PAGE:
Sahil Chawla's first experience with Alzheimer’s disease came as a high school volunteer at a care facility for Alzheimer’s patients. He remembers being shocked at how the patients seemingly lost their identities right before his eyes due to the dementia brought on by the progressive disease. Those volunteer shifts inspired the University of Virginia student to continue researching the early stages of Alzheimer’s disease as a neuroscience major.
Working in the lab of Alev Erisir, chair of the psychology department, Chawla examines what happens in the brains of mice that model Alzheimer’s disease during its early stages, when classical pathological signs are not obvious. He has presented two posters at local and national neuroscience meetings, receiving a “Best Student Presentation” award at one, and he will be co-author on a manuscript that includes his work. This academic year, the University awarded the fourth year from Chantilly, Virginia, a prestigious Harrison Undergraduate Research Award to continue his faculty-mentored project with up to $3,000 to cover expenses.
Based in the College, the undergraduate neuroscience program is dedicated to helping Chawla and other promising Arts & Sciences students flourish as dogged and gifted researchers. The flourishing of the program comes at a time when UVA continues to expand its emphasis on brain research across Grounds, recognizing its importance at the center of many pressing topics of public health, wellness, health care, and quality-of-life issues.
“I have learned so much about the subject — not only the behavioral and cognitive deficits that people with Alzheimer’s face, but from a biological perspective, I have gained an appreciation for the complexities of the disease from it being an inheritable disease to a disease that can be a result of concussions and head trauma in sports,” says Chawla, who plans to take a gap year after graduating in May before applying to medical school, specializing in neurology. “This research has certainly opened my eyes to applying to more research positions during my gap year and contemplating a possible Ph.D. program. While sometimes frustrating, I think that if you are really passionate about the subject you research, the feeling of an experiment running correctly or making a new finding certainly makes up for it.”
A TWO-WAY STREET
According to surveys by UVA, fewer than 20 universities nationwide offer a stand-alone undergraduate degree in neuroscience or neurobiology, including schools such as UCLA, the University of California, Berkeley, Harvard, MIT, and Duke.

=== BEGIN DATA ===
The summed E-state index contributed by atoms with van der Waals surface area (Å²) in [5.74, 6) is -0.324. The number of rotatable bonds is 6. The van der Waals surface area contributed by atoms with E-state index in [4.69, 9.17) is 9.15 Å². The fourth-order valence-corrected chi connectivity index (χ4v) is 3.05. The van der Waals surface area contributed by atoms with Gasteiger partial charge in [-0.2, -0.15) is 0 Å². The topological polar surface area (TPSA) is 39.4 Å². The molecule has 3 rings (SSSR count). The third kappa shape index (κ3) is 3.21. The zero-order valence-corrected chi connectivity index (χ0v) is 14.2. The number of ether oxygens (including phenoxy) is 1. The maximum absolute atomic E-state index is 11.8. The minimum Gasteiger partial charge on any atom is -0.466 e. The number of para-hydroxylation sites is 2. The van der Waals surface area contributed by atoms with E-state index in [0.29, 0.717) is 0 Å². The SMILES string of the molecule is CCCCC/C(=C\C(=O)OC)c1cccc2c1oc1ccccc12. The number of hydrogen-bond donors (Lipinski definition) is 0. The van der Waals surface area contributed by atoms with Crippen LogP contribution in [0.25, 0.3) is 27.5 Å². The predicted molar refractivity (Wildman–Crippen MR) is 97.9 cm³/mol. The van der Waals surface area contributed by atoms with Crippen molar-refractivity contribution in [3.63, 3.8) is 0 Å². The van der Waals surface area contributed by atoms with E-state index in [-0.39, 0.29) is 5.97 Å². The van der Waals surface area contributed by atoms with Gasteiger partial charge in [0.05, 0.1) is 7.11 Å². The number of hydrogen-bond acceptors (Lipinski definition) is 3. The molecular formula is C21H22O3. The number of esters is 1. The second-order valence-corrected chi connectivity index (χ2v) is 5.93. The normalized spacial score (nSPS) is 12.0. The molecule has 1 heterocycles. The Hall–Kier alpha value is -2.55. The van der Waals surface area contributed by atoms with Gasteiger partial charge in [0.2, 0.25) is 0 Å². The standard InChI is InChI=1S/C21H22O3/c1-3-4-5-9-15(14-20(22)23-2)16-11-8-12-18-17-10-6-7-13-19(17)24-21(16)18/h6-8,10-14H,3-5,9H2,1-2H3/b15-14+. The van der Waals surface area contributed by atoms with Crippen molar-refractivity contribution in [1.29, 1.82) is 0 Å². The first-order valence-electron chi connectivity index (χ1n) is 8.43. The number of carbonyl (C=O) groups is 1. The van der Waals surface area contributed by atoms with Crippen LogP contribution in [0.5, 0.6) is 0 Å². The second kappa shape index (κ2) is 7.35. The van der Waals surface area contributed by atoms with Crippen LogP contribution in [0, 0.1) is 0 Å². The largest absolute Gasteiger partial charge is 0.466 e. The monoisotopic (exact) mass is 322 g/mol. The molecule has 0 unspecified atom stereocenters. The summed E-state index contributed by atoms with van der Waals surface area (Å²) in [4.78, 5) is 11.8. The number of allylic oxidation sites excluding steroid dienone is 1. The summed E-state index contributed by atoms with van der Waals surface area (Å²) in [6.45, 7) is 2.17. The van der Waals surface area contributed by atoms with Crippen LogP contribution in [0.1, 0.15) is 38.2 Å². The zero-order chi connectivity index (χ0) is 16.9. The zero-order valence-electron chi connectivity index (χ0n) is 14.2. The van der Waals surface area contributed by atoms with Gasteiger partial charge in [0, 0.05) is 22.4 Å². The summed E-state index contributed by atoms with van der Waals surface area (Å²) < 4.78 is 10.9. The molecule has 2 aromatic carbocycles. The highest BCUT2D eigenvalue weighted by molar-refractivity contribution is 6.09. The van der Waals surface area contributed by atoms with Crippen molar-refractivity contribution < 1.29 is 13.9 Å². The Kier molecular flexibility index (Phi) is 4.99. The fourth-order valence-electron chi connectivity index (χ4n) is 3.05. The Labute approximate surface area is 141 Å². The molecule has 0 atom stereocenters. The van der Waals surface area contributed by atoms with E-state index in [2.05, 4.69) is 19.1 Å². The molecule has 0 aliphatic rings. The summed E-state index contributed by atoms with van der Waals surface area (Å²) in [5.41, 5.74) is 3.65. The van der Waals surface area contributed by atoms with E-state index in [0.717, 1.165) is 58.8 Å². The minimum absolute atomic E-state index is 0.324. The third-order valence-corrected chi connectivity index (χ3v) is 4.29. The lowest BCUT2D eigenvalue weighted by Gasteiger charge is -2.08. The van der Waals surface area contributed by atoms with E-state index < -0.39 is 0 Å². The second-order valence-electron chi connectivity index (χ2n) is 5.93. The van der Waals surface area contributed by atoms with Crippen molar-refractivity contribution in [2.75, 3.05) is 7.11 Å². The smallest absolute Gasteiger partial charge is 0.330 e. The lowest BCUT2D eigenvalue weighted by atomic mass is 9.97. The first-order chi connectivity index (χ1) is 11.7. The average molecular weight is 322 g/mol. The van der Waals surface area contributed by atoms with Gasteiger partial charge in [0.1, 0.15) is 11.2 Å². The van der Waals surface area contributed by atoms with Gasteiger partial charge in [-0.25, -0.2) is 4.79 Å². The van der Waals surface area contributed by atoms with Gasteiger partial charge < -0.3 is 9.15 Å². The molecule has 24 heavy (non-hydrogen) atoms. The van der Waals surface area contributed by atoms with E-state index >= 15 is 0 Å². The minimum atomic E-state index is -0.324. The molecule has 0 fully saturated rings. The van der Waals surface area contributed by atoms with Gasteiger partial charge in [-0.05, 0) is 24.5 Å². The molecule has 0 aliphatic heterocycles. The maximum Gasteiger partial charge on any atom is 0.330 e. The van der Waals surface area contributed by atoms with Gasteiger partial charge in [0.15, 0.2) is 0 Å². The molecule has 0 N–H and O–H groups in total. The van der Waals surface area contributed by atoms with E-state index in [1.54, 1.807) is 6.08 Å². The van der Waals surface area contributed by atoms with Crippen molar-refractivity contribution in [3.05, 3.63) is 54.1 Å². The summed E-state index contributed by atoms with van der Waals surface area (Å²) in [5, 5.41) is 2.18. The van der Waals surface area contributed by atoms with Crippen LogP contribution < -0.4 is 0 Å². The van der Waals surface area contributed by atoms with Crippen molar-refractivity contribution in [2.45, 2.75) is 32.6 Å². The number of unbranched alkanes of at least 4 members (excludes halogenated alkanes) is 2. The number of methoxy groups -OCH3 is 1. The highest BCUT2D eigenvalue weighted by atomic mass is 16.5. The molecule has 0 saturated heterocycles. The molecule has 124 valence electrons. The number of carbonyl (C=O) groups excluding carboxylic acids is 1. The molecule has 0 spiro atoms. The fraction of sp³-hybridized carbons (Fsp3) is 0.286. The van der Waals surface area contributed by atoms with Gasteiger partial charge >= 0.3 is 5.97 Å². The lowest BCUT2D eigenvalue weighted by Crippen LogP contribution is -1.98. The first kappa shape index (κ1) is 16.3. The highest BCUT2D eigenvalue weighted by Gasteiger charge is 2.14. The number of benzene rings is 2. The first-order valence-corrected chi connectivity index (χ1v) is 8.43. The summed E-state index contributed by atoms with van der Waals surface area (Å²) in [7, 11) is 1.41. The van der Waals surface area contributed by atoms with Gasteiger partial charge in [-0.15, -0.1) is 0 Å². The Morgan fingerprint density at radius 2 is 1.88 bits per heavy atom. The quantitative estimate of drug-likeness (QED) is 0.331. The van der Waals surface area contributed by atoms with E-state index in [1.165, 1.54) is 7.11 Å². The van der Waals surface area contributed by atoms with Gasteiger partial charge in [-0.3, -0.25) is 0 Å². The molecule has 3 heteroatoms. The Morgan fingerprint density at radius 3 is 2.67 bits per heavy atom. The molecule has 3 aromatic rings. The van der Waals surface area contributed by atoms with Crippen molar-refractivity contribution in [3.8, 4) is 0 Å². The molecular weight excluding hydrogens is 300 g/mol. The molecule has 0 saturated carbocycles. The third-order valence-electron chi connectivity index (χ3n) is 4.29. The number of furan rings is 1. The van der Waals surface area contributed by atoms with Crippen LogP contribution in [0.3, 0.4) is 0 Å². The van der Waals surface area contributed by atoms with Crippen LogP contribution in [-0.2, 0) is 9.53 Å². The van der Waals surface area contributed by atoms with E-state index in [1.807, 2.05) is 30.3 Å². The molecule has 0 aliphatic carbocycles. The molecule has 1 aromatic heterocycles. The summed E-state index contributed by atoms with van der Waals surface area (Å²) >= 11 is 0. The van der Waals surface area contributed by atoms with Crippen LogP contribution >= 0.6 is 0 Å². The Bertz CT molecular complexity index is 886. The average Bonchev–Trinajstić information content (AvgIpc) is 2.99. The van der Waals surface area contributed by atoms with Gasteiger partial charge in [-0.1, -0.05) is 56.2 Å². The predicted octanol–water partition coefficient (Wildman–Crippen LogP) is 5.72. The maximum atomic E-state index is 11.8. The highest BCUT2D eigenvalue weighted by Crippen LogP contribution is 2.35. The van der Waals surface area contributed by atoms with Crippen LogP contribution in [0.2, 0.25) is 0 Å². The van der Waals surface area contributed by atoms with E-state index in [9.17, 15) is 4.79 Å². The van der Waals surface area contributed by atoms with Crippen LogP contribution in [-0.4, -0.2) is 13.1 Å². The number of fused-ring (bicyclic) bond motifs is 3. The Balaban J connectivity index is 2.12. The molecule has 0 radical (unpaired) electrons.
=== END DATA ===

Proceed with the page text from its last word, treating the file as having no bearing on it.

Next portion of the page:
Neuroscience crosses disciplines, and the UVA program offers its courses through the departments of psychology and biology, with research labs functioning through those departments as well as the School of Medicine. This academic year, there are 47 third- and fourth-year A&S students enrolled in UVA’s neuroscience program, which requires prospective majors to submit applications.
Biology Professor George Bloom, who serves as director of the program, says the College is exploring the possibility of expanding the program based on the expectation that there are more qualified students who would apply for the major if there were more seats available.
More than 70 UVA faculty members from across various departments and schools have been approved to serve as mentors for neuroscience majors, who are required to complete at least one year of research in a University-sponsored lab.
“These students are doing real science, and it’s a two-way street,” says Bloom, who oversees a University laboratory dedicated to Alzheimer’s disease research. “We’re providing them with the opportunity to learn how to do real science, and in the course of doing so, they often help us out by making deposits in the data bank.
“We are constantly trying to come up with projects that are conducive to an undergrad’s schedule and can be beneficial to the undergrads in the sense that they’re going to have a great learning opportunity and that is beneficial to us in the sense that once they get going, they can actually collect data for the lab and get their names on research papers.”
While the brain health of the aging population remains a major issue, ongoing neuroscience research explores a broader range of issues that were seemingly out of reach a decade ago. Neuroscience labs explore the challenges posed by autism, Parkinson’s disease, attention deficit disorder, and multiple sclerosis, in addition to Alzheimer’s disease. And the importance of neuroscience extends beyond health concerns, explains Associate Professor of Biology Sarah Kucenas, who runs a neuroscience research lab on Grounds.